Moving Beijing’s townhall to Tongzhou: new stakes at the metropolitan scale
It has been declared this summer that part of Beijing’s town hall administrative services would be transferred to Tongzhou, one of Beijing’s city satellites. This announcement supports persistent rumours broadcast by Chinese social media. Indeed, as some village houses in the east of Beijing were destroyed, real estate speculation in Tongzhou began to seriously rise. Despite restrictions on property purchase, the revenues have increased by 7.5% since the beginning of the year.
This decision stems from several issues. Firstly, the project aims at easing Beijing’s “urban ills”, which include pollution and tax pressure, as well as traffic regulations. The second objective is to limit Beijing’s population to 23 million inhabitants by 2020. Since 2013, this number has increased by 1.7%, hence reaching 21.5 million inhabitants today. In some of the city’s districts, the goal is to reduce this number by 15%. Lastly, this project is operating in a larger regional development framework aiming at promoting integration into the Jing-Jin-Ji project (Beijing, Tianjin, Hebei), which will form an urban cluster of 120 million inhabitants.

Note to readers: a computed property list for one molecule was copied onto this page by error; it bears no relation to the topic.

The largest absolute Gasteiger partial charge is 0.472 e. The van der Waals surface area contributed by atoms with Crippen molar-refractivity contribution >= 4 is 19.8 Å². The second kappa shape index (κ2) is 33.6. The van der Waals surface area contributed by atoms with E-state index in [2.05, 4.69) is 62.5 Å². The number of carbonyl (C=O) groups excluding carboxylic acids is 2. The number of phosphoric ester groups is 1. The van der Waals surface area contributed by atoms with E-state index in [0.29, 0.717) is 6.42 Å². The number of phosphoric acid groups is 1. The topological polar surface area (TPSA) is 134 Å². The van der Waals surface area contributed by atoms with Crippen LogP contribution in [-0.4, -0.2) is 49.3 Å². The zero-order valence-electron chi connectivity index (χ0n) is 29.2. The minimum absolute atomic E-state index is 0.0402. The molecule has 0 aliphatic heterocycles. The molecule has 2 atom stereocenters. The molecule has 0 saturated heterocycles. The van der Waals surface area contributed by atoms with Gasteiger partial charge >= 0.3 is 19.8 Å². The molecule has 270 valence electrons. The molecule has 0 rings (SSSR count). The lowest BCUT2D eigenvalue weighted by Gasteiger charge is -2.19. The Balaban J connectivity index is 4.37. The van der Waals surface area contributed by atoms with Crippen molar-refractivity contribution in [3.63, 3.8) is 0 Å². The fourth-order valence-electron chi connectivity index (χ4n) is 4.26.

According to Caixin, this plan is also part of a new urban development project for Beijing, meant to correct the 2004-2020 blueprint which is, according to some experts, now obsolete. Almost 2 million inhabitants are expected to be transferred to Tongzhou, including 1 million civil servants.
This decision comes a few months after Xi Jinping’s declarations, who after a meeting on economic and financial affairs in February stated that Beijing city centre should reduce some administrative functions that are not correlated with its capital city status. The municipal government offices are currently located on Zhengyi Road, near Tiananmen Square, while other administrative organs are scattered over the city. Municipal entities will be relocated to the city outskirts, hence leaving the city centre to national ministries. Furthermore, public hospitals and campuses will be built, and state-owned enterprises are to be moved.
Theoretically to be completed in 2017, this plan is out of keeping with traditional Chinese urban planning. Since the mid-50s, similar projects have been regularly proposed, but they were all systematically rejected by previous governments.